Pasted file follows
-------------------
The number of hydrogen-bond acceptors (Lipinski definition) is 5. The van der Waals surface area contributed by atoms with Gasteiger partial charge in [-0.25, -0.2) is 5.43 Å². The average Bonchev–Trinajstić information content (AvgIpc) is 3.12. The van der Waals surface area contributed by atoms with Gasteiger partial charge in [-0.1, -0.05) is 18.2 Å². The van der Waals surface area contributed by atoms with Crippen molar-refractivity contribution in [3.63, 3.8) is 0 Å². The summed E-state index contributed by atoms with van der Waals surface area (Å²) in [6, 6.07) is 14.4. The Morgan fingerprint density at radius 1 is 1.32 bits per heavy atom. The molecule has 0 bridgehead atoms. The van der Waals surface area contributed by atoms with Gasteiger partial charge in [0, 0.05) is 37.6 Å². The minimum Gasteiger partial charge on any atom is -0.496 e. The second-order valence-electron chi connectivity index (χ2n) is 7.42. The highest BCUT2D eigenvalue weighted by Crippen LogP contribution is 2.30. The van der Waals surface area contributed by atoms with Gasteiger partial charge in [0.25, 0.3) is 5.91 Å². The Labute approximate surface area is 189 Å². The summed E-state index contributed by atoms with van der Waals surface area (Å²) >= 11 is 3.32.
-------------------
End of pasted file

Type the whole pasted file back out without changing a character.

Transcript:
The number of hydrogen-bond acceptors (Lipinski definition) is 5. The van der Waals surface area contributed by atoms with Gasteiger partial charge in [-0.25, -0.2) is 5.43 Å². The average Bonchev–Trinajstić information content (AvgIpc) is 3.12. The van der Waals surface area contributed by atoms with Gasteiger partial charge in [-0.1, -0.05) is 18.2 Å². The van der Waals surface area contributed by atoms with Crippen molar-refractivity contribution in [3.63, 3.8) is 0 Å². The summed E-state index contributed by atoms with van der Waals surface area (Å²) in [6, 6.07) is 14.4. The Morgan fingerprint density at radius 1 is 1.32 bits per heavy atom. The molecule has 0 bridgehead atoms. The van der Waals surface area contributed by atoms with Gasteiger partial charge in [0, 0.05) is 37.6 Å². The minimum Gasteiger partial charge on any atom is -0.496 e. The second-order valence-electron chi connectivity index (χ2n) is 7.42. The highest BCUT2D eigenvalue weighted by Crippen LogP contribution is 2.30. The van der Waals surface area contributed by atoms with Gasteiger partial charge in [0.25, 0.3) is 5.91 Å². The Labute approximate surface area is 189 Å². The summed E-state index contributed by atoms with van der Waals surface area (Å²) >= 11 is 3.32.